Climate change: denial in the US, failure at home

Opportunities to put Ireland on the right track are being missed repeatedly

 

Now rated as the warmest year on record, 2016 was the best of times and the worst of times for our environment, both locally and globally. By far the most significant development was the rapid ratification by more than 100 countries of the Paris Agreement on Climate Change, less than a year after it was adopted by acclamation at the UN summit. But just days after the agreement came into force, notorious climate change denier Donald Trump was elected as president of the United States.

And Trump’s subsequent nomination of fellow-deniers to key posts in his incoming administration clearly indicates that the US will now revert to its traditionally negative role in the context of international efforts to tackle global warming. Thus, China now looks likely to become the world leader in this vital arena, as it already is in renewable energy, while Trump’s America turns back to “beautiful clean coal”, as the president-elect has fatuously described the dirtiest fossil fuel on the planet.

At home, the abject failure of successive governments to treat climate change seriously was reflected in findings by the Environmental Protection Agency that Ireland’s greenhouse gas emissions, which fell during the recession, are rising again as the economy recovers.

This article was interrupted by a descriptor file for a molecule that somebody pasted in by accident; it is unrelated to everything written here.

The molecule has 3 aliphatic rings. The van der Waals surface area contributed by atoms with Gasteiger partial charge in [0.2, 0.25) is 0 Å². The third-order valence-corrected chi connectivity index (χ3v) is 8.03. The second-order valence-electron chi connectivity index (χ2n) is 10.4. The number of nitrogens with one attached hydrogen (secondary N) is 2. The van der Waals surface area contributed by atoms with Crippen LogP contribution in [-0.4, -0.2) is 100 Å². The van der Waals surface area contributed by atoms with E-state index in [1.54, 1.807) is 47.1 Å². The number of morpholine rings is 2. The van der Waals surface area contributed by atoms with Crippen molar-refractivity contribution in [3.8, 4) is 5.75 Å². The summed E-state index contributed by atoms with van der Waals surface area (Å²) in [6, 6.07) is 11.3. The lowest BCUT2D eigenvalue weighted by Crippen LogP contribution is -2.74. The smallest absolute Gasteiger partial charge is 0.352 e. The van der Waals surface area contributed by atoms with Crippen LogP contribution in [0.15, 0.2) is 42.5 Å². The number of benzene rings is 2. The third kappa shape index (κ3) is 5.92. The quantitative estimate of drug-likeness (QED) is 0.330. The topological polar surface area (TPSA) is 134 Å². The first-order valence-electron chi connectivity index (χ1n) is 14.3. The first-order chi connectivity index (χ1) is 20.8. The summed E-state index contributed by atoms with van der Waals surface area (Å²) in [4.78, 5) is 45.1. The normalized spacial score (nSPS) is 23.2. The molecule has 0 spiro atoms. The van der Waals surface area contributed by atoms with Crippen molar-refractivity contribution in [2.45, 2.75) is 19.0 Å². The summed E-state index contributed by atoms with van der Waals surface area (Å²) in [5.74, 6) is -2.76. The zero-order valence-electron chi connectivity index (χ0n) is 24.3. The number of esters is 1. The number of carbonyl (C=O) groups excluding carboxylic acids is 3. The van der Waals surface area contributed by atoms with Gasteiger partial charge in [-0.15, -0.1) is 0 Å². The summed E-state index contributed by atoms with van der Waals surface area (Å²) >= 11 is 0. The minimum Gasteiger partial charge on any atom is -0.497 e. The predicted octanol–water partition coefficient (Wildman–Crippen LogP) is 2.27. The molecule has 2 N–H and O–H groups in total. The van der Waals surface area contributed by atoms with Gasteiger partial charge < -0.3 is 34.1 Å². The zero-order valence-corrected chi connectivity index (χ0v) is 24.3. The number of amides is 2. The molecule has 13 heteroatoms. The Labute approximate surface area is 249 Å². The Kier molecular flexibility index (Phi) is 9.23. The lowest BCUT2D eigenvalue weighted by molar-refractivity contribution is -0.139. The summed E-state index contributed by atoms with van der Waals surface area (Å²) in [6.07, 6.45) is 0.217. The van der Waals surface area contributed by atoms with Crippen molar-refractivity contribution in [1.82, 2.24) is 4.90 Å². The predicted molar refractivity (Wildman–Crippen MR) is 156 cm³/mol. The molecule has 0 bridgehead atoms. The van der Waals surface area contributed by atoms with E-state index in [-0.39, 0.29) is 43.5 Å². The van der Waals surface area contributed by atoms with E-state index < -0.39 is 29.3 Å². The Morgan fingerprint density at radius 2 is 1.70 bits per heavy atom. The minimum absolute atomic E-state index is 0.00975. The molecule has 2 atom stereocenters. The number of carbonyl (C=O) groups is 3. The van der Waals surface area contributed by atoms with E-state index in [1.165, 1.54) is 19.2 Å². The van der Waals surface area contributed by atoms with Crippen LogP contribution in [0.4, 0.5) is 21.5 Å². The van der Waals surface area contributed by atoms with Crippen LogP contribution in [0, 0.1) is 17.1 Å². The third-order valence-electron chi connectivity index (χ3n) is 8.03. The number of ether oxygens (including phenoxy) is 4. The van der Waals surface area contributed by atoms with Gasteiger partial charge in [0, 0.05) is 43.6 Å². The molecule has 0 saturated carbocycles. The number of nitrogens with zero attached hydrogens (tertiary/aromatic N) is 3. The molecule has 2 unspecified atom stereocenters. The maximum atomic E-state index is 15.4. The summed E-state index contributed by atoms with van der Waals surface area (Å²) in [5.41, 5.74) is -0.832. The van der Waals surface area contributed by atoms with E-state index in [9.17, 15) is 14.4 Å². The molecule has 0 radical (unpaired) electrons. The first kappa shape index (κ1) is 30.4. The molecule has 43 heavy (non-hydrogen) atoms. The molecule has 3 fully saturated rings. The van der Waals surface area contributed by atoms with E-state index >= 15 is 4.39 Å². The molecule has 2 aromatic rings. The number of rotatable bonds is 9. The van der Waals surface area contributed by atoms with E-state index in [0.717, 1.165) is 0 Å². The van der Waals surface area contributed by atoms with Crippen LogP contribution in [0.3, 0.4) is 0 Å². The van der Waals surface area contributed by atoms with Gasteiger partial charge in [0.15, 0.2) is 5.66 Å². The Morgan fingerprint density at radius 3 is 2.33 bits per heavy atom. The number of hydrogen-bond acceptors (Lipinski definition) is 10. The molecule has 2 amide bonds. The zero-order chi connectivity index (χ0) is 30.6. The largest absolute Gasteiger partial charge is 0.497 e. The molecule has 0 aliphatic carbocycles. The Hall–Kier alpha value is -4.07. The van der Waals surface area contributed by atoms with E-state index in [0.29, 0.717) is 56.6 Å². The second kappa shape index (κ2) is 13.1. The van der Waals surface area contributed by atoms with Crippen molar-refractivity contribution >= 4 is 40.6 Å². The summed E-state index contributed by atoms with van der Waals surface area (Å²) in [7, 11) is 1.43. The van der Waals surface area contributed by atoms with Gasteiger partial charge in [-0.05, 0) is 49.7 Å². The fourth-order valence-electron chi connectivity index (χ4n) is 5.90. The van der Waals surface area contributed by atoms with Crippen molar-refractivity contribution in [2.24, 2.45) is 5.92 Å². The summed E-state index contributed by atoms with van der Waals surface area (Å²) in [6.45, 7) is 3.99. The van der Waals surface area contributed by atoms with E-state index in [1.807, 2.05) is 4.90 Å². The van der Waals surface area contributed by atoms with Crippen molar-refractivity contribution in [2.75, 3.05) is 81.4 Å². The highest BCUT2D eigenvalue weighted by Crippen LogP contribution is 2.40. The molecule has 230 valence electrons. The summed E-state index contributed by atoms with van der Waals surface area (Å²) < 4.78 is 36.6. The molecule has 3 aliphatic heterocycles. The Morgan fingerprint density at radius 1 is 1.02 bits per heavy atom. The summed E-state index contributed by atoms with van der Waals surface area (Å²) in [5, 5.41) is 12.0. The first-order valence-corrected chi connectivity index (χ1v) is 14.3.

In 2015 alone, agriculture was up by 1.5 per cent, transport by 4.2 per cent, domestic energy use by 5.1 per cent and energy production by 5.4 per cent; this upward trend is likely to continue in the absence of effective policies to reverse it. Yet Bord na Móna managed to get planning permission to continue burning peat at its Edenderry power plant until 2023 while no proposals are being put forward to replace the ESB’s much larger Moneypoint coal-fired plant – which belches out 4.5 million tonnes of carbon dioxide per year – with cleaner gas or renewables.

Public policy is ruled by inertia, which is what one expects from a political system that can’t even see the provision of water services as a public utility that needs to be paid for, just like gas or electricity.

As EPA director-general Laura Burke has said, “we must implement measures to decarbonise the transport and energy sectors … and ensure that increases in agricultural production aren’t at the expense of the environment”.

But by deferring the introduction of pay-by-weight charges for waste disposal, failing to promote a shift away from diesel cars by making this polluting fuel more expensive and doing nothing to convert the bus fleet from diesel to more environment-friendly fuels. And while the moratorium on fracking is welcome, piping water from our greatest river directly to serve Dublin’s ever-growing population needs much more careful consideration.

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